To be alive is to have your circumstances and, to varying degrees, your fate determined by men. But what does it mean to be a man?

This, of course, is a question that has consumed literature, art, theater, fashion — all of society, in fact — for all of human history. But the definition of manhood, and, more broadly, maleness, is one that affects not just a single gender, but all genders. As long as we live in a patriarchal world (and we do), we are living with the consequences of how men feel allowed to express themselves: their power, of course, but also their fear and helplessness and sorrow. The revelations (by no means new, but newly discussed) of the past year are a devastating reminder that far too often women pay the price for men’s insecurities.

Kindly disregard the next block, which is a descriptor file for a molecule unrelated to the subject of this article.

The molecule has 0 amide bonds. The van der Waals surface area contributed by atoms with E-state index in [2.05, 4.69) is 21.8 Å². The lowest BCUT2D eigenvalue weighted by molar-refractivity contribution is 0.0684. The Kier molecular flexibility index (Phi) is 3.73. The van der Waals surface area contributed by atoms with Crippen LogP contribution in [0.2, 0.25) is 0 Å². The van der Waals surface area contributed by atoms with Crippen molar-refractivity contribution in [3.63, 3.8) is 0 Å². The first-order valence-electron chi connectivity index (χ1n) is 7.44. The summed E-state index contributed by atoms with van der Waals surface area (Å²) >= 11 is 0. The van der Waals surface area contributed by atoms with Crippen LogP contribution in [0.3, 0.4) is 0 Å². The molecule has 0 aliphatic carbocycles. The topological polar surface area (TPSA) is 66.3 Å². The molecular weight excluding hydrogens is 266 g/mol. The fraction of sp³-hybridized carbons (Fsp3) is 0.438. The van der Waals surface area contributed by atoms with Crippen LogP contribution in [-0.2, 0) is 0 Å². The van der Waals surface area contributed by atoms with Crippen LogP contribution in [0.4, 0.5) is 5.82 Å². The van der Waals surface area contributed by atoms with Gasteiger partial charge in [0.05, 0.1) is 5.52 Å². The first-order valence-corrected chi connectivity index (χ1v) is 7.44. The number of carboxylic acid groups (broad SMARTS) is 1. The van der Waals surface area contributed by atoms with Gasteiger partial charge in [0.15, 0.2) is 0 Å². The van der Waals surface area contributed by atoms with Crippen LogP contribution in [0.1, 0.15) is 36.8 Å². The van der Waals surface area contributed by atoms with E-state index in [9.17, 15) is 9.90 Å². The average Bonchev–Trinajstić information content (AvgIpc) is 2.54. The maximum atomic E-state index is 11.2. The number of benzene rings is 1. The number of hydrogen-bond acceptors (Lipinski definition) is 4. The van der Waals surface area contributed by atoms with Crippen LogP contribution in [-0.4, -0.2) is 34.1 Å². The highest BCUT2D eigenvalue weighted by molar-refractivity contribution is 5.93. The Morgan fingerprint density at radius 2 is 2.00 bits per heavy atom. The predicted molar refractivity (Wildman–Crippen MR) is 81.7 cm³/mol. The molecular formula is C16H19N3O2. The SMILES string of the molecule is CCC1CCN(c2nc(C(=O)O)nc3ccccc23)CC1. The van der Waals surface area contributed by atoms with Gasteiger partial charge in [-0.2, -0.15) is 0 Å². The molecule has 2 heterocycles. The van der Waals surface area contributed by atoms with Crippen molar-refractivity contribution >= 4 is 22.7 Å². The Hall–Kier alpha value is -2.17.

This moment may also explain why “The Outsiders,” S. E. Hinton’s 1967 young adult novel about a group of working-class white male friends in Tulsa, Okla., feels so startlingly relevant. Fourteen-year-old Ponyboy is raised by his two older brothers (their parents are dead) and their group of friends in a town sharply divided along class lines. Ponyboy and his crew are “greasers,” so called for their copious hair grease, and to the rest of the world, they gamely fulfill all the clichés of their socioeconomic strata: They are tough, given to fighting and preening, always on the lookout for a suitable weapon. But they’re also deeply loving, both toward one another and toward the girls they date. In public, they present one version of maleness; back in their shotgun houses, in their own company, they present another. Part of the genius of the book is Hinton’s understanding that the performative aspect of these boys’ lives is both a necessity and a form of drudgery, that it affords them protection — but does so at a great cost. There are no parents in Hinton’s Tulsa, and few benevolent authority figures — there are only other boys, your age or a few years older, and it is they who stand in as not just fathers but as mothers as well, they who rebuke you when you’ve done something wrong, they who sit by your bed and cry with you when you’re in the hospital. Behind the book’s enduring appeal is the alternative vision of American maleness it offers: one in which lust is tempered with tenderness, bravado with vulnerability. Hinton’s males are what straight adolescent girls hope boys might secretly be — confident, but beneath that confidence, yearning only to be loved. And no wonder: Hinton, who still lives in Tulsa, was 16 when she wrote the book that would set the trajectory of the modern teenage romance, whether depicted in literature or on-screen, the one in which boys are just as fragile as girls, their defenselessness a symptom not of gender but of youth.

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